A group of hackers linked to the North Korean system continued to try to blackmail encryption by 2020.

According to a report released by Chainalysis, a group of North Korean hackers operating under the name “Lazarus” have targeted several crypto centers in the past year.

One of the attacks involved the creation of a fake trading robot that was presented to employees on the DragonEx exchange. The results show that hackers stole approximately $ 7 million in various Singaporean cryptocurrencies in March 2019.

In June, Cyber ​​Cybernetics Sirfirm warned of a massive phishing campaign that could be launched by a North Korean pirate group.

The campaign is intended to target six countries and over 5 million companies and individuals. There are currently no clear signs that the team plans to continue this massive attack.

The authorities punish partners
The hacker group is also known to have stolen $ 571 million in cryptocurrencies since the beginning of 2017, according to Group-IB's e-crime study.

In March, the US State Department imposed fines on the Bureau of Foreign Assets Control, or OFAC, for Chinese citizens who were accused of stealing a cryptocurrency that was stolen in 2018.

A new fix appears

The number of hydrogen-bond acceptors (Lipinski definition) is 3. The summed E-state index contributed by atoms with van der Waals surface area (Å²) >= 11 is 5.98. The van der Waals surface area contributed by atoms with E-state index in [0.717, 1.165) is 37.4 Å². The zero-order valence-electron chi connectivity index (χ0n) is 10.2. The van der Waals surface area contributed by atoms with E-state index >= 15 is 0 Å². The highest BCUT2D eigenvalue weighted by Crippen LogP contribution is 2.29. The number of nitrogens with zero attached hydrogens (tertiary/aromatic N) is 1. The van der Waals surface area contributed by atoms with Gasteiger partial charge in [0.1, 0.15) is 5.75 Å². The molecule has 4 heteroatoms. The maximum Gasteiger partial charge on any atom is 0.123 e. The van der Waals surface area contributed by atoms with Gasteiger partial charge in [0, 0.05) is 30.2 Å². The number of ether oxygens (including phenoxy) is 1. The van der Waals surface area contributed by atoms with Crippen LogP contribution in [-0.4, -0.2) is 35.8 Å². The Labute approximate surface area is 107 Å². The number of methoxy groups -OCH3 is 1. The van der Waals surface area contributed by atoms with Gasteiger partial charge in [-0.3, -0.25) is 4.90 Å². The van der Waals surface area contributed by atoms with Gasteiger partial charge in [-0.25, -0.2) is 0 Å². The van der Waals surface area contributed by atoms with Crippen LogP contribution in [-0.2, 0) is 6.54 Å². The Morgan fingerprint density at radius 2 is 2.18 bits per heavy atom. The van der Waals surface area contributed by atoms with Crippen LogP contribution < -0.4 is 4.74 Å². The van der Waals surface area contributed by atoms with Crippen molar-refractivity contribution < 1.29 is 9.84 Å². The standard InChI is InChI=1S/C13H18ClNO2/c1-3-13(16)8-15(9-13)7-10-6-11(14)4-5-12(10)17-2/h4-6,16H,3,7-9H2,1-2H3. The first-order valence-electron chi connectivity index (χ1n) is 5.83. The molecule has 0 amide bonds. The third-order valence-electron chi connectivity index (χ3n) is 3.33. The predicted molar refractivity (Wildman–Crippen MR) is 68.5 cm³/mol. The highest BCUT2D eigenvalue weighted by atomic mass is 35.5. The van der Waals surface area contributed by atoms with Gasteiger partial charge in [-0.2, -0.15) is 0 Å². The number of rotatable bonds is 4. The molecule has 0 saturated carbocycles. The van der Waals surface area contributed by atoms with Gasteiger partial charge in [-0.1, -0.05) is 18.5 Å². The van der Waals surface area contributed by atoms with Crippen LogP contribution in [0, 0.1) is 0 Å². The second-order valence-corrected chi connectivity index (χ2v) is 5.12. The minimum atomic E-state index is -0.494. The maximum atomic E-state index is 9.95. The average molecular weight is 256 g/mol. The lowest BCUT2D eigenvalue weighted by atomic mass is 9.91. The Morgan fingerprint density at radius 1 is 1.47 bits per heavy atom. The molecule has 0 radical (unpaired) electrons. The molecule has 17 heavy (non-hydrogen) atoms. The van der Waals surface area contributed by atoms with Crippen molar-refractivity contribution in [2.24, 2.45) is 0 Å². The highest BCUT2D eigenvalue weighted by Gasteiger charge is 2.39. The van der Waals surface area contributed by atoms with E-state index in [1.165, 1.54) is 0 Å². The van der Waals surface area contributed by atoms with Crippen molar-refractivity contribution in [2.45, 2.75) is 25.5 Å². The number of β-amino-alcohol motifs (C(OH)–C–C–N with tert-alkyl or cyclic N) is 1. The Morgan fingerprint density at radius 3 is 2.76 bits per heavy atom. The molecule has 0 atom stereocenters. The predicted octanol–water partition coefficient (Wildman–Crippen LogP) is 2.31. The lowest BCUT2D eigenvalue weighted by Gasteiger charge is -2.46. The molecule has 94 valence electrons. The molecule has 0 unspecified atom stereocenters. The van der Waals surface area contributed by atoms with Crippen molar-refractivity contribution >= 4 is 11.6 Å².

On July 28, a study by antivirus and malware company Kaspersky announced that Lazarus had created a new ransomware program. This new threat, known as VHD, is primarily aimed at the internal networks of companies in the financial sector.

James McGuiyan, KnowBe4's security education lawyer, explained to Cointelegraph how VHD Ransomware works

VHD is a concept similar to a USB storage device. Instead of physically inserting a USB drive into a port on your computer, the VHD file can be loaded onto the system to start the ransomware attack process. criminals, they do not need physical access, only electronic access to download the file. This type of attack requires access to systems. By using infrastructure or external and weak systems, they get the access they need. ”

Group performing individual operations
Kaspersky researchers speculated about possible causes of Lazar's solo work:

“We can only speculate as to why they are now conducting separate operations. They may find it difficult to deal with cybercrime, or they may feel that they can no longer afford to profit from third parties.”

Lazarus usually breaks into a corporate network to encrypt his data. They then approached the victims with a ransom request based on Monero Preference (XMR) encryption.

Source: CoinTelegraph

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